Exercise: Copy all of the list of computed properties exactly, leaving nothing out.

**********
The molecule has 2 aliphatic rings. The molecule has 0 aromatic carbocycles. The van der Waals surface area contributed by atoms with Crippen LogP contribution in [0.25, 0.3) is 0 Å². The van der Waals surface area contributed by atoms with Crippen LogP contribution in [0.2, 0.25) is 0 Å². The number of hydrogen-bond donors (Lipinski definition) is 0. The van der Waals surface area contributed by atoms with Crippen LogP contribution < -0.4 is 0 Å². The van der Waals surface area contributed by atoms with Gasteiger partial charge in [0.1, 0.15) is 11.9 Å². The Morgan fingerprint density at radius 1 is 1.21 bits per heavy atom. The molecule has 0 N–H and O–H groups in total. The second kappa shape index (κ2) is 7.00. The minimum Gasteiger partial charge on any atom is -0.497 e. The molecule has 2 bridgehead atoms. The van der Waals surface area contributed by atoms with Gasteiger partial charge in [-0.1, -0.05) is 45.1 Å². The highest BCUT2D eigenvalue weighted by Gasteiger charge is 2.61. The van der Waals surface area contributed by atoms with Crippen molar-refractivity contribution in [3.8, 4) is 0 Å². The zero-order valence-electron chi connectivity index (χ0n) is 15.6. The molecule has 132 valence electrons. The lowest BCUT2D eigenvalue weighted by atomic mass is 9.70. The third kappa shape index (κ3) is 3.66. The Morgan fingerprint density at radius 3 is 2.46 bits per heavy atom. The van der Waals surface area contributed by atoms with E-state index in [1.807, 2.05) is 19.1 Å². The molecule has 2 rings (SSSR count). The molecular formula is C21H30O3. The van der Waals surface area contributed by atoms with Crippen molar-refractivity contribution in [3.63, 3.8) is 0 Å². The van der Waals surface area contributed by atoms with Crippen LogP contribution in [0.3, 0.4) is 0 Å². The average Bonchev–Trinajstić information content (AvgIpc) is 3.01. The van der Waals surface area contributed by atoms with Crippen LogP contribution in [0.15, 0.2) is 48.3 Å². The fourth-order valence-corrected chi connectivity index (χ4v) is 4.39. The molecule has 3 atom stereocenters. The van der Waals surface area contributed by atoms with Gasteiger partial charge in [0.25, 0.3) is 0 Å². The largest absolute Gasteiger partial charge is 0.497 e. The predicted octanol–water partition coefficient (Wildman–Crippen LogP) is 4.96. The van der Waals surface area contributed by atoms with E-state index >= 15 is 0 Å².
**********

The molecule has 2 aliphatic rings. The molecule has 0 aromatic carbocycles. The van der Waals surface area contributed by atoms with Crippen LogP contribution in [0.25, 0.3) is 0 Å². The van der Waals surface area contributed by atoms with Crippen LogP contribution in [0.2, 0.25) is 0 Å². The number of hydrogen-bond donors (Lipinski definition) is 0. The van der Waals surface area contributed by atoms with Crippen LogP contribution < -0.4 is 0 Å². The van der Waals surface area contributed by atoms with Gasteiger partial charge in [0.1, 0.15) is 11.9 Å². The Morgan fingerprint density at radius 1 is 1.21 bits per heavy atom. The molecule has 0 N–H and O–H groups in total. The second kappa shape index (κ2) is 7.00. The minimum Gasteiger partial charge on any atom is -0.497 e. The molecule has 2 bridgehead atoms. The van der Waals surface area contributed by atoms with Gasteiger partial charge in [-0.1, -0.05) is 45.1 Å². The highest BCUT2D eigenvalue weighted by Gasteiger charge is 2.61. The van der Waals surface area contributed by atoms with Crippen molar-refractivity contribution in [3.8, 4) is 0 Å². The zero-order valence-electron chi connectivity index (χ0n) is 15.6. The molecule has 132 valence electrons. The lowest BCUT2D eigenvalue weighted by atomic mass is 9.70. The third kappa shape index (κ3) is 3.66. The Morgan fingerprint density at radius 3 is 2.46 bits per heavy atom. The van der Waals surface area contributed by atoms with E-state index in [1.807, 2.05) is 19.1 Å². The molecule has 2 rings (SSSR count). The molecular formula is C21H30O3. The van der Waals surface area contributed by atoms with Crippen molar-refractivity contribution in [3.63, 3.8) is 0 Å². The van der Waals surface area contributed by atoms with Crippen LogP contribution in [0.3, 0.4) is 0 Å². The average Bonchev–Trinajstić information content (AvgIpc) is 3.01. The van der Waals surface area contributed by atoms with Crippen LogP contribution in [0.15, 0.2) is 48.3 Å². The fourth-order valence-corrected chi connectivity index (χ4v) is 4.39. The molecule has 3 atom stereocenters. The van der Waals surface area contributed by atoms with Gasteiger partial charge in [0.25, 0.3) is 0 Å². The largest absolute Gasteiger partial charge is 0.497 e. The predicted octanol–water partition coefficient (Wildman–Crippen LogP) is 4.96. The van der Waals surface area contributed by atoms with E-state index >= 15 is 0 Å².